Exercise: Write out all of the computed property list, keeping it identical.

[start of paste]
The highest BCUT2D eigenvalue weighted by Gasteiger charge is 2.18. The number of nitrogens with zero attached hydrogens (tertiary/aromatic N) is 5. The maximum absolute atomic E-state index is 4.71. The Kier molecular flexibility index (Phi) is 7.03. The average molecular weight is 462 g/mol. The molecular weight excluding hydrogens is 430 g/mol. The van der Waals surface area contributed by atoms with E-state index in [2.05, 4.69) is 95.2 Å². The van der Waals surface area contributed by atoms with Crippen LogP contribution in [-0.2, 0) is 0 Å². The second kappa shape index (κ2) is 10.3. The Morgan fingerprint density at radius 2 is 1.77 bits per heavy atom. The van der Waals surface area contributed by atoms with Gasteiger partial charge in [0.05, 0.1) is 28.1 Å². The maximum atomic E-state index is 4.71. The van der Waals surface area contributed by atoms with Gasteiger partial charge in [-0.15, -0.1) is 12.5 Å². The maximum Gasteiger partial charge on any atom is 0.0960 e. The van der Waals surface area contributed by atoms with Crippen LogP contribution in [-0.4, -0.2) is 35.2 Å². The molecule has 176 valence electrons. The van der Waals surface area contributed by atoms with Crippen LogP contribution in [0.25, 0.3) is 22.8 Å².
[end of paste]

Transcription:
The highest BCUT2D eigenvalue weighted by Gasteiger charge is 2.18. The number of nitrogens with zero attached hydrogens (tertiary/aromatic N) is 5. The maximum absolute atomic E-state index is 4.71. The Kier molecular flexibility index (Phi) is 7.03. The average molecular weight is 462 g/mol. The molecular weight excluding hydrogens is 430 g/mol. The van der Waals surface area contributed by atoms with E-state index in [2.05, 4.69) is 95.2 Å². The van der Waals surface area contributed by atoms with Crippen LogP contribution in [-0.2, 0) is 0 Å². The second kappa shape index (κ2) is 10.3. The Morgan fingerprint density at radius 2 is 1.77 bits per heavy atom. The van der Waals surface area contributed by atoms with Gasteiger partial charge in [0.05, 0.1) is 28.1 Å². The maximum atomic E-state index is 4.71. The van der Waals surface area contributed by atoms with Gasteiger partial charge in [-0.15, -0.1) is 12.5 Å². The maximum Gasteiger partial charge on any atom is 0.0960 e. The van der Waals surface area contributed by atoms with Crippen LogP contribution in [-0.4, -0.2) is 35.2 Å². The molecule has 176 valence electrons. The van der Waals surface area contributed by atoms with Crippen LogP contribution in [0.25, 0.3) is 22.8 Å².